‘Tis the season for academic conferences when scholarly societies announce their annual awards. We are delighted to share the news that both Pacific Historical Review (PHR) and the Journal of Popular Music Studies (JPMS) have recently been honored with awards from the Western History Association (WHA) and the American Musicological Society (AMS), respectively.
PHR Wins WHA Awards
The Western History Association awarded Pacific Historical Review with three prizes for two articles published in the journal.
Allyson P Brantley’s “‘Hardhats May Be Misunderstood’: The Boycott of Coors Beer and the Making of Gay-Labor-Chicana/o Alliances” was a double award-winner, the recipient of both the Ray Allen Billington Prize for best journal article in western history and the Vicki L Ruiz Award for best article on race in the North American West.
Drawing on organizational records, the progressive press, and oral history archives, “‘Hardhats May Be Misunderstood’” explores the development of a multiracial, coalition-backed boycott of Coors beer in the 1970s and 1980s. It focuses on the boycott’s expansion from a localized labor dispute in the San Francisco Bay Area to a national, politicized campaign. It argues that the Coors boycott and its array of backers, representing labor, Chicana/o, queer, black, Native American, and leftist circles, demonstrate the vibrancy, creativity, and evolution of activism in the decades following the civil rights movements. Instead of seeing the move to coalition and consumer movements as conservative, this article identifies the Coors boycott as an example of ongoing grassroots efforts to forge solidarity and oppose business conservatives and the New Right.
Celeste R. Menchaca’s “Staging Crossings: Policing Intimacy and Performing Respectability at the U.S.-Mexico Border, 1907–1917” was honored with the Jensen-Miller Prize for best article in the field of women and gender in the North American West.
“Staging Crossings: Policing Intimacy and Performing Respectability at the U.S.-Mexico Border, 1907–1917” examines the dynamic interactions between Mexican women who sought to circumvent their sexual regulation at the U.S.-Mexico border, and U.S. immigration officials who enforced these regulations and policed these women’s bodies in the early twentieth century. Using the transcripts of the board of special inquiry (BSI)—a panel that deliberated over the admission of excludable immigrants and oversaw accompanying interrogations—I contend that, while the BSI operated to encode corporeally Mexican female immigrants as sexually deviant, it simultaneously served as a stage for them to respond with their own performances of crossing. In the interrogation room, women performed a slew of admissible identities, including the devoted mother, aggrieved woman, and hard-working laborer. When those attempts to cross failed, women did not simply return home. Instead, many re-crossed until they reached their intended destination. Thus, the BSI served as a site for Mexican female border crossers to both uphold and challenge the production of heteropatriarchal notions of marriage. These findings contribute to the growing literature on U.S. border enforcement in the early twentieth century and uncover the (dis)order of a growing U.S. bureaucratic infrastructure based on sexual and gendered regulation.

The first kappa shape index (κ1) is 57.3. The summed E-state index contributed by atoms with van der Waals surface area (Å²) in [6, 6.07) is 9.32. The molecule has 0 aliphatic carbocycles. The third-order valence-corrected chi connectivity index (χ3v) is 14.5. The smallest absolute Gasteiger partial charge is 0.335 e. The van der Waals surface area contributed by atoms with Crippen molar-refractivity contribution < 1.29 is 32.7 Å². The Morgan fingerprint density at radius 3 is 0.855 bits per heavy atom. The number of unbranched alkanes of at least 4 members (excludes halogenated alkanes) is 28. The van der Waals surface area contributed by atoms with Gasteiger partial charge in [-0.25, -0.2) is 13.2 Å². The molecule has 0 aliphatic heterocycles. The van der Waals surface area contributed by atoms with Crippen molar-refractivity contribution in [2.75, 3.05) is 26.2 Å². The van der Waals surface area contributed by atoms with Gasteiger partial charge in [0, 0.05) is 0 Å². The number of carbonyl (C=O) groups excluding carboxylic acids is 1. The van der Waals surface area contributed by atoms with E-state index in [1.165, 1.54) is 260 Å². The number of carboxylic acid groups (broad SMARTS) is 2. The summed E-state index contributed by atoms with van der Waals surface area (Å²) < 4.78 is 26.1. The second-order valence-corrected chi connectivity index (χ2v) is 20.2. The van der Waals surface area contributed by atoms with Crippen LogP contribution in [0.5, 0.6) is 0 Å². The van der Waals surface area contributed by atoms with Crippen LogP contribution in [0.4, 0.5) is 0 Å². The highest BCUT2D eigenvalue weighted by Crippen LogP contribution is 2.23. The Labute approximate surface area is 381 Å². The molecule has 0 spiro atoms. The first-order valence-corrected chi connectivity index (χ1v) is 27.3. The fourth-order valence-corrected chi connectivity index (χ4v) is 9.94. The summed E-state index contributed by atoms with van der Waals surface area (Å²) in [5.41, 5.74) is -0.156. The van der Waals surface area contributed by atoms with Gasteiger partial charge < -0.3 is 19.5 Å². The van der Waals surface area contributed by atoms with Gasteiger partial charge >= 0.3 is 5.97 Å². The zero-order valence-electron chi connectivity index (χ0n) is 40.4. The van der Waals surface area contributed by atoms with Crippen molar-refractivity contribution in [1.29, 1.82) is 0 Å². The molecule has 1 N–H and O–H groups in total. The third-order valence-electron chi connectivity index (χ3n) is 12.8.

JPMS Wins AMS Award
The American Musicological Society awarded JPMS‘s special issue, “Uncharted Country: New Voices and Perspectives in Country Music Studies” (Vol. 32, Issue 2, June 2020), with the Ruth A Solie Award for an outstanding collection of essays (in either a book or journal). The issue was guest edited by Nadine Hubbs (whose book, Rednecks, Queers, and Country Music, was also published by UC Press) and Francesca T. Royster.
Big changes are reshaping country music and the conversations around it. New music delivery platforms are blurring boundaries long upheld by radio formats and record marketing categories and are drawing new listeners into country. Social media and bloggers are bringing scholarly knowledge into popular consciousness, including new historical perspectives on the shared Black and white origins of country music and its artificial segregation by the dawning music industry. Country’s sounds and meanings are also shifting in relation to queer, Indigenous, and of-color artists, themes, and audiences, who in growing numbers are claiming the music as their own. JPMS‘s special issue “Uncharted Country” aims to capture this moment of change and to amplify its generative potential. Country music’s constitutive entanglements in key elements of the American story, including racial, religious, sex-gender, and class relations, make it a potent vehicle for scholarly inquiry, and the sounds, images, and personalities of country are compelling subjects for scholars and readers alike. Uncharted Country brings together a range of writers and perspectives, topics, and methods to register present changes, interrogate the past, and imagine future possibilities in country music and discourse.
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